CINCINNATI — This is the best of times and the worst of times to be a TV viewer as a proliferation of streaming services means more options than ever before.
But it's getting confusing and expensive as well, and many viewers are growing frustrated.
Jean Koverman, like thousands of Tri-Staters, recently decided to cut the cable cord and stream her TV shows to try to lower her $200 a month Dish and internet bill.
But after a few weeks, she said, "it's a nightmare."
Koverman thought she'd be fine with Netflix, Hulu, Discovery Plus and couple of free services at her Anderson Township home.
But lately, she said, many of them seem to want money for their most popular new shows, unlike Netflix, where everything is included.
For instance, there's the new reboot of the Nickelodeon teen show iCarly, but it is not on the Nickelodeon channel anymore, but rather is on Paramount Plus.
"It says sorry, you have to have Paramount Plus. A streaming service...plus," she said.
Others, like Peacock, have a free tier, but to watch shows like "The Office" without commercials you have to pay.
Koverman is fine with streaming services like Disney Plus at $8 a month, but then learned it's $30 extra to see new movies like "Jungle Cruise" or "Black Widow."
Even with basic TV networks like AMC, Koverman found you need to pay for AMC Plus to access everything.
"When you click on it, it asks who your service provider is. If your service provider is not on your list you cannot access that show," she said.
It's confusing and expensive.
"By the time I am done computing everything for the shows I like," she said, "right now it is up to $115 a month."
She wonders if there is a cheaper option, and she is not alone.
How to sample popular shows without subscribing
CNET senior writer Joan Solsman said, "It's really difficult for a normal person to figure it out."
Solsman said if there is a show you really want to watch, but you don't want to pay and subscribe to that streaming service, you have two options where you might be able to see that show.
You can then binge-watch your favorite shows during that free week.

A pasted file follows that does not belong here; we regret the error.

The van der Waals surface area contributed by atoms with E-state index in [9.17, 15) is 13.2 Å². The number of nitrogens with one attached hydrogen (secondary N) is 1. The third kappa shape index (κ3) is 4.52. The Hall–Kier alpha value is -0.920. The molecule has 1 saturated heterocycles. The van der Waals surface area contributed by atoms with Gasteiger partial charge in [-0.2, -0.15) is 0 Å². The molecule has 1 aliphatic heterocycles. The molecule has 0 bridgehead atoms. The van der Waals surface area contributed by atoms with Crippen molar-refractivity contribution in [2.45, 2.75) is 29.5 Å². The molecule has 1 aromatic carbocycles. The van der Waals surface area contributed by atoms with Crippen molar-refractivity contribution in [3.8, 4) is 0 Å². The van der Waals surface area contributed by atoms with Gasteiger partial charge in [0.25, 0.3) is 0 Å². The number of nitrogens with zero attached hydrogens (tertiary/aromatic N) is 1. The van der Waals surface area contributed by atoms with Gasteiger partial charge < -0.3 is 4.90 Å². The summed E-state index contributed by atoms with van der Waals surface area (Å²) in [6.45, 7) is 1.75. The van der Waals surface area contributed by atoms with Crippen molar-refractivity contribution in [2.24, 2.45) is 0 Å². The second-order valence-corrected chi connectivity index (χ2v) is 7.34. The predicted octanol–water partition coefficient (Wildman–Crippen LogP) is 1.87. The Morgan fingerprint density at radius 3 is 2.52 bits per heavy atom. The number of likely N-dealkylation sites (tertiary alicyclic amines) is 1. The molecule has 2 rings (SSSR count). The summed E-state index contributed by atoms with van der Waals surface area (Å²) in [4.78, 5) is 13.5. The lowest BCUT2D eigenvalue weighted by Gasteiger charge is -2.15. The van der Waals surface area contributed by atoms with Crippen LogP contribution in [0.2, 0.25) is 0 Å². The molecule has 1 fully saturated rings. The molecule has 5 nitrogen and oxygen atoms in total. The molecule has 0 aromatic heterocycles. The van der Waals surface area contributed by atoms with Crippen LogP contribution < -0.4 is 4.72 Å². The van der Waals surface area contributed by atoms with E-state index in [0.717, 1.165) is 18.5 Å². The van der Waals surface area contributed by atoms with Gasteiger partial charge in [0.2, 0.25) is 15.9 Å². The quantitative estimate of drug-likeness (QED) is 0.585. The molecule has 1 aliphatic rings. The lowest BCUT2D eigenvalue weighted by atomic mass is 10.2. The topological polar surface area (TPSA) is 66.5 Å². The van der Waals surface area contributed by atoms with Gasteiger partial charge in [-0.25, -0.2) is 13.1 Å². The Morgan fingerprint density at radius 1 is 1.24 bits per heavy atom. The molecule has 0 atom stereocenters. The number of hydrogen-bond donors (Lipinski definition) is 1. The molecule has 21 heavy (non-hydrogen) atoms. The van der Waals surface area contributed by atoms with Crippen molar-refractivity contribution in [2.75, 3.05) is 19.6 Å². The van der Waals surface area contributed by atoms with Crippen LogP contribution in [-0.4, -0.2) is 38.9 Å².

Option two, she said, is that if there's no free trial, you can join a service for one month, then cancel at the 30-day mark.
Or cancel at 60 days if you can't see everything you want in the first month.
"You can cancel anytime with these services," Solsman said. "You don't have to worry about committing to one year."
Finally, see if something that you recently purchased will give you a streamer free.
Did you recently buy an iPhone, iPad, or Macbook? If so, Apple will give you 3 free months of Apple TV Plus (until recently it was one year free).
T-Mobile has just announced that many of its customers can get a free year of Apple TV Plus, as well as Netflix.
How to find the shows you want
Before you sign up for trials, though, Solsman says you may want to download an app that will quickly show you which shows are on which service. Some older series appear on multiple services, or may be on a free streamer like Pluto.
Leonard Brahm of Just Watch says you can request any show, series or movie, and it will show you exactly which streamer has it.
"You can type in James Bond," Brahm said, "and we can show you where these movies are available."
But with so many streaming services --and so many fees -- Jean Koverman wonders if cable might be easier.
"At what point are consumers going to say this is enough?" she said.
It hasn't happened yet, though media analysts believe consolidation of services is inevitable, as most people do not want to subscribe to more than four or five streaming services.
Meantime, if you would rather just have a streaming service that feels like your old cable-TV package, CNET suggests Hulu Plus Live TV, YouTube TV, or Sling TV.
While those plans can get a bit expensive (such as $64 a month for YouTube TV), you will get most local and cable channels, and you don't waste your money.
Don't Waste Your Money" is a registered trademark of Scripps Media, Inc. ("Scripps").
Follow John on Instagram @johnmataresemoney
Follow John on Twitter (@JohnMatarese)
For more consumer news and money saving advice, go to www.dontwasteyourmoney.com